St Peter's School
This year’s Science Society Christmas lecture took us through the perplexing past and the fascinating future of medical science.
The Biology Department opened proceedings with a history of medieval medicine, exploring the bizarre practice of trepanation, bloodletting, the use of plants and animals in curing ailments and the development of scientific thought in place of superstition.
The Chemistry staff then demonstrated how to manufacture antiseptic soap and common medicines such as aspirin and explained the equally restorative and explosive properties of Iodine.
The Physics team examined the use of sonar in medicine and, with the help of a state-of-the-art ultrasound machine, showed how sound can be used to tackle illnesses such as cancer. They also looked at how keyhole surgery had greatly reduced patient recovery times and the targeted delivery of radiotherapy.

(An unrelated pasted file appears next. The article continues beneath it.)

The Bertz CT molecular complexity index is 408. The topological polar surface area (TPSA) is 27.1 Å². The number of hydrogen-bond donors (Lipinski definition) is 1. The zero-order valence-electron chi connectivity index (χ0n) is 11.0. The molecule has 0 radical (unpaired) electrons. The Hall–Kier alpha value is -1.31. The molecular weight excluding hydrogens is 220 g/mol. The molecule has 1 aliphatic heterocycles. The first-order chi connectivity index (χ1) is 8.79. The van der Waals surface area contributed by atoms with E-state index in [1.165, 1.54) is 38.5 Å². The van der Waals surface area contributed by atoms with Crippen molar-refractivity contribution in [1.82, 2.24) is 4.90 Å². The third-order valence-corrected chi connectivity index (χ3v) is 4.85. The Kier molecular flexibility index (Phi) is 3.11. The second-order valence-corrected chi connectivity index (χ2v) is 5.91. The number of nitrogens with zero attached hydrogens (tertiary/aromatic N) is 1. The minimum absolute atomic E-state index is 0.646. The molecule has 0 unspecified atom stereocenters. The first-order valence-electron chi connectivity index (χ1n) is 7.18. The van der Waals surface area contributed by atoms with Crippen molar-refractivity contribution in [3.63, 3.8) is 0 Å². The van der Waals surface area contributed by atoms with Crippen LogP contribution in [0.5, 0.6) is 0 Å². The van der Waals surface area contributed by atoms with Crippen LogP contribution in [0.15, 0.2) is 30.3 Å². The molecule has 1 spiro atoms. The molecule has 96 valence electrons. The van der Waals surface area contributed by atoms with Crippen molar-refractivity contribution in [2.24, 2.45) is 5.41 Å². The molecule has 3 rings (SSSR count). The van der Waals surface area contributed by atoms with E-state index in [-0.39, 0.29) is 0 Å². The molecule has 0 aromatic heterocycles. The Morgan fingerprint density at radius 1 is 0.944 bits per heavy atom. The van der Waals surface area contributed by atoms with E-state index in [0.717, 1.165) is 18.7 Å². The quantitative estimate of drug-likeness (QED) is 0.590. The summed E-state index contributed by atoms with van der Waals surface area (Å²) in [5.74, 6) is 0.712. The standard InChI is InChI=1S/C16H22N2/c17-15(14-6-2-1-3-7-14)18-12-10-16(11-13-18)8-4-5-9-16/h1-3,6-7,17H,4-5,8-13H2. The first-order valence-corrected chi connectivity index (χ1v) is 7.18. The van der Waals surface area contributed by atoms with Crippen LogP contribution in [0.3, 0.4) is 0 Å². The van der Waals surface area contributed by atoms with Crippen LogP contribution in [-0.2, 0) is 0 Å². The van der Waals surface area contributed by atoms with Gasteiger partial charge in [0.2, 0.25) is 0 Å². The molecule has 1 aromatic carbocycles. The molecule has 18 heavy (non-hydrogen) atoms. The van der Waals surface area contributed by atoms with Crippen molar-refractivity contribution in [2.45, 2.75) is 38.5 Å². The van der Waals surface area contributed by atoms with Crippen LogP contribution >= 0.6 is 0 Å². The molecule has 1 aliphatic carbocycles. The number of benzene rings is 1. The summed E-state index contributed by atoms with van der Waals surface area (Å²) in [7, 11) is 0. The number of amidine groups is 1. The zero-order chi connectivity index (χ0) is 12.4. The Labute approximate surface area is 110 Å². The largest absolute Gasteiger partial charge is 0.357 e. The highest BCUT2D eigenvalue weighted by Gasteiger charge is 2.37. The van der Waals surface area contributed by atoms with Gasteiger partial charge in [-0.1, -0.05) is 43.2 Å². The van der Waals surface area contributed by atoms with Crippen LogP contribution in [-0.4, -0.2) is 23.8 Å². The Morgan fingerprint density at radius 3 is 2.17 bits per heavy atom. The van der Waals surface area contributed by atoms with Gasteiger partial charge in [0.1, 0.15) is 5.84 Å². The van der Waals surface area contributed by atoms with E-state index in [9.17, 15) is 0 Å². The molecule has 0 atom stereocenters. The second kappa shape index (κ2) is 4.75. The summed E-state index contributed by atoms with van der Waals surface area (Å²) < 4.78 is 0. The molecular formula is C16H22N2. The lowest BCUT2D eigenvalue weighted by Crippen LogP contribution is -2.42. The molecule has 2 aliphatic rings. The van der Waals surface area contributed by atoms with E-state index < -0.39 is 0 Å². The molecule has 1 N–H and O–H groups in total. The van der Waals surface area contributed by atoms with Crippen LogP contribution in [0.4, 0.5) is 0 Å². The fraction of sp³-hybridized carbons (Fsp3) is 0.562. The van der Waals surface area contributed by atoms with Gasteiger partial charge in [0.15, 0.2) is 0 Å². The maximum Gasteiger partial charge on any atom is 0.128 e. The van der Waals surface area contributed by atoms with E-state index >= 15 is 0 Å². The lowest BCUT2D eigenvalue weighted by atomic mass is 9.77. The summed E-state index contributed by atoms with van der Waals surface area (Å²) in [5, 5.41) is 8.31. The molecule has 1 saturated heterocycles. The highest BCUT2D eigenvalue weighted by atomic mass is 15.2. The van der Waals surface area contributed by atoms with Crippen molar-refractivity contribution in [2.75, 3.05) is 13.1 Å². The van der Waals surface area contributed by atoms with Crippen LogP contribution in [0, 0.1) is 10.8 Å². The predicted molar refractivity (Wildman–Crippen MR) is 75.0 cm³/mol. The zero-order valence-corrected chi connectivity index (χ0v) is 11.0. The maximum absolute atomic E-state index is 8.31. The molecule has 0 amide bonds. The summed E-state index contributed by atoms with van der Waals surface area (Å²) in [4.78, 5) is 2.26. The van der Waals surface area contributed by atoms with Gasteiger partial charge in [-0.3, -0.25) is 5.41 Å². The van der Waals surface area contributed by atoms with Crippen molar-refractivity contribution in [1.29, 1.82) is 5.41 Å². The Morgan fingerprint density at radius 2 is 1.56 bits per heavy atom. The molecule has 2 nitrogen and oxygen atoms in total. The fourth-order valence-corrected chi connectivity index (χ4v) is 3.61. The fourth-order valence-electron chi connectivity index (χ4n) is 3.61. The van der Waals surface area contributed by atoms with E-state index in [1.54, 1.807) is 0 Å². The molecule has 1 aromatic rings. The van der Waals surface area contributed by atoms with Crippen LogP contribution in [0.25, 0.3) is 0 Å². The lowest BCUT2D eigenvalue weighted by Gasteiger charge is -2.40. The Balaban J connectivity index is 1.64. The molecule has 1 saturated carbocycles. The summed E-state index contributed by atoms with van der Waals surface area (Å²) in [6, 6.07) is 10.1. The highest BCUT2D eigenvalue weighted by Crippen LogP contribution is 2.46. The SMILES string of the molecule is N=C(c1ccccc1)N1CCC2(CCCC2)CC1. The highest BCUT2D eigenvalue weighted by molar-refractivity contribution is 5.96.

All three sciences came together to conclude the lecture, looking to the future of medicine, with “nanobots” and CRISPR gene editing proving to be two particularly exciting means of confronting diseases, though the final message was that the ethical decisions regarding these techniques are ones that will be made in the near future, not only by the scientists, but by the general public too.
David Morris, Head of Science at St Peter’s, said: “I would like to thank our teachers and technicians for bringing this fun and informative lecture to life through their evident knowledge and passion for their subjects. The presentation was enjoyed both by our pupils and the public and we are already planning and looking forward to next year's event, which will focus on the elements.”